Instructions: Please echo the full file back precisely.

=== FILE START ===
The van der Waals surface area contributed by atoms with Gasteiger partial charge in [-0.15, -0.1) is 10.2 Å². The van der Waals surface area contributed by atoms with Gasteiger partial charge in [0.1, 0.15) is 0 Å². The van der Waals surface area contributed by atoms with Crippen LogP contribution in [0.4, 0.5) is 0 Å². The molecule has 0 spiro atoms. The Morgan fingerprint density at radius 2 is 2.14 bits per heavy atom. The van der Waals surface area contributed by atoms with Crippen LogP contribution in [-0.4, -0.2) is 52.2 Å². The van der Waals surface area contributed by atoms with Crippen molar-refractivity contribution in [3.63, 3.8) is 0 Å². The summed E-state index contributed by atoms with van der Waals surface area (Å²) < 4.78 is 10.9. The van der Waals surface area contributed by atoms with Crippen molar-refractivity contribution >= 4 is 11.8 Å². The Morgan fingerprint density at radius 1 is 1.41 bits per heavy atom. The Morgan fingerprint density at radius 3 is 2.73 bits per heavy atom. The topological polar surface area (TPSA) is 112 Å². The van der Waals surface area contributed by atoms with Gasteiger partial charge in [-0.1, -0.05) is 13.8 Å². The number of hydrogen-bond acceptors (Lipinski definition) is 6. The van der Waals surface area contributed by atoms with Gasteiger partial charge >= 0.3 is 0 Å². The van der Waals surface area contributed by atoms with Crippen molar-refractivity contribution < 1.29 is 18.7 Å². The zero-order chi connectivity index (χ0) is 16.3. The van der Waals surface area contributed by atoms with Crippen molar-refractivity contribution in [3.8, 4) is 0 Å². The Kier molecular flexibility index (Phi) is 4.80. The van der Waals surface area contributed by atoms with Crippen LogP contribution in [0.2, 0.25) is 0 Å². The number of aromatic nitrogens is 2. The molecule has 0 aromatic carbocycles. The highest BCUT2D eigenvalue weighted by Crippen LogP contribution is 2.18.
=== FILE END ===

The van der Waals surface area contributed by atoms with Gasteiger partial charge in [-0.15, -0.1) is 10.2 Å². The van der Waals surface area contributed by atoms with Gasteiger partial charge in [0.1, 0.15) is 0 Å². The van der Waals surface area contributed by atoms with Crippen LogP contribution in [0.4, 0.5) is 0 Å². The molecule has 0 spiro atoms. The Morgan fingerprint density at radius 2 is 2.14 bits per heavy atom. The van der Waals surface area contributed by atoms with Crippen LogP contribution in [-0.4, -0.2) is 52.2 Å². The van der Waals surface area contributed by atoms with Crippen molar-refractivity contribution in [3.63, 3.8) is 0 Å². The summed E-state index contributed by atoms with van der Waals surface area (Å²) < 4.78 is 10.9. The van der Waals surface area contributed by atoms with Crippen molar-refractivity contribution >= 4 is 11.8 Å². The Morgan fingerprint density at radius 1 is 1.41 bits per heavy atom. The Morgan fingerprint density at radius 3 is 2.73 bits per heavy atom. The topological polar surface area (TPSA) is 112 Å². The van der Waals surface area contributed by atoms with Gasteiger partial charge in [-0.1, -0.05) is 13.8 Å². The number of hydrogen-bond acceptors (Lipinski definition) is 6. The van der Waals surface area contributed by atoms with Gasteiger partial charge >= 0.3 is 0 Å². The van der Waals surface area contributed by atoms with Crippen molar-refractivity contribution < 1.29 is 18.7 Å². The zero-order chi connectivity index (χ0) is 16.3. The van der Waals surface area contributed by atoms with Crippen molar-refractivity contribution in [3.8, 4) is 0 Å². The Kier molecular flexibility index (Phi) is 4.80. The van der Waals surface area contributed by atoms with Crippen LogP contribution in [0.2, 0.25) is 0 Å². The number of aromatic nitrogens is 2. The molecule has 0 aromatic carbocycles. The highest BCUT2D eigenvalue weighted by Crippen LogP contribution is 2.18.